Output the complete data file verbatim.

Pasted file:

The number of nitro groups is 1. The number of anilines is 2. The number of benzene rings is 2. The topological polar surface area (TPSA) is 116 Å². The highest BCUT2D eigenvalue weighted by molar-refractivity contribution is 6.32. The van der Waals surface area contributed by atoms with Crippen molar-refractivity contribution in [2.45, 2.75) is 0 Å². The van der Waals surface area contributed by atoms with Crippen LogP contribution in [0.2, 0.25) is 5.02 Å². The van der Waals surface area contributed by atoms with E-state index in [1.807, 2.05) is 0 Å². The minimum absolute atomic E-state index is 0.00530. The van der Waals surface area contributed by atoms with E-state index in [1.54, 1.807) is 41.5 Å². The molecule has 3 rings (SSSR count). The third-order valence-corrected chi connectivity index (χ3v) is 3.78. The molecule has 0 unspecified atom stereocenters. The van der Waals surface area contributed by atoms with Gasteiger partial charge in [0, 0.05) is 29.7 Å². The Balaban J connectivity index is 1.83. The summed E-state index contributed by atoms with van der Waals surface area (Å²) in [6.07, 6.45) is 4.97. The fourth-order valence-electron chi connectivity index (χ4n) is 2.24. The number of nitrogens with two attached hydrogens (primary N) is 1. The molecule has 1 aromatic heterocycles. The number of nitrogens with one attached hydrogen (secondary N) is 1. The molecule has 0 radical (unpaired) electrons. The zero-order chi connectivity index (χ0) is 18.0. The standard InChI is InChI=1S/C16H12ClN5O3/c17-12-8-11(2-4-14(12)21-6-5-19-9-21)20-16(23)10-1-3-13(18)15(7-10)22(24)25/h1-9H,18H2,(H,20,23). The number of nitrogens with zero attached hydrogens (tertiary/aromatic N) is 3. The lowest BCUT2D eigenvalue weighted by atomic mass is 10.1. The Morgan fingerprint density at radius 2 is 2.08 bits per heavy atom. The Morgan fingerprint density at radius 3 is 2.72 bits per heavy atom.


The number of nitro groups is 1. The number of anilines is 2. The number of benzene rings is 2. The topological polar surface area (TPSA) is 116 Å². The highest BCUT2D eigenvalue weighted by molar-refractivity contribution is 6.32. The van der Waals surface area contributed by atoms with Crippen molar-refractivity contribution in [2.45, 2.75) is 0 Å². The van der Waals surface area contributed by atoms with Crippen LogP contribution in [0.2, 0.25) is 5.02 Å². The van der Waals surface area contributed by atoms with E-state index in [1.807, 2.05) is 0 Å². The minimum absolute atomic E-state index is 0.00530. The van der Waals surface area contributed by atoms with E-state index in [1.54, 1.807) is 41.5 Å². The molecule has 3 rings (SSSR count). The third-order valence-corrected chi connectivity index (χ3v) is 3.78. The molecule has 0 unspecified atom stereocenters. The van der Waals surface area contributed by atoms with Gasteiger partial charge in [0, 0.05) is 29.7 Å². The Balaban J connectivity index is 1.83. The summed E-state index contributed by atoms with van der Waals surface area (Å²) in [6.07, 6.45) is 4.97. The fourth-order valence-electron chi connectivity index (χ4n) is 2.24. The number of nitrogens with two attached hydrogens (primary N) is 1. The molecule has 1 aromatic heterocycles. The number of nitrogens with one attached hydrogen (secondary N) is 1. The molecule has 0 radical (unpaired) electrons. The zero-order chi connectivity index (χ0) is 18.0. The standard InChI is InChI=1S/C16H12ClN5O3/c17-12-8-11(2-4-14(12)21-6-5-19-9-21)20-16(23)10-1-3-13(18)15(7-10)22(24)25/h1-9H,18H2,(H,20,23). The number of nitrogens with zero attached hydrogens (tertiary/aromatic N) is 3. The lowest BCUT2D eigenvalue weighted by atomic mass is 10.1. The Morgan fingerprint density at radius 2 is 2.08 bits per heavy atom. The Morgan fingerprint density at radius 3 is 2.72 bits per heavy atom.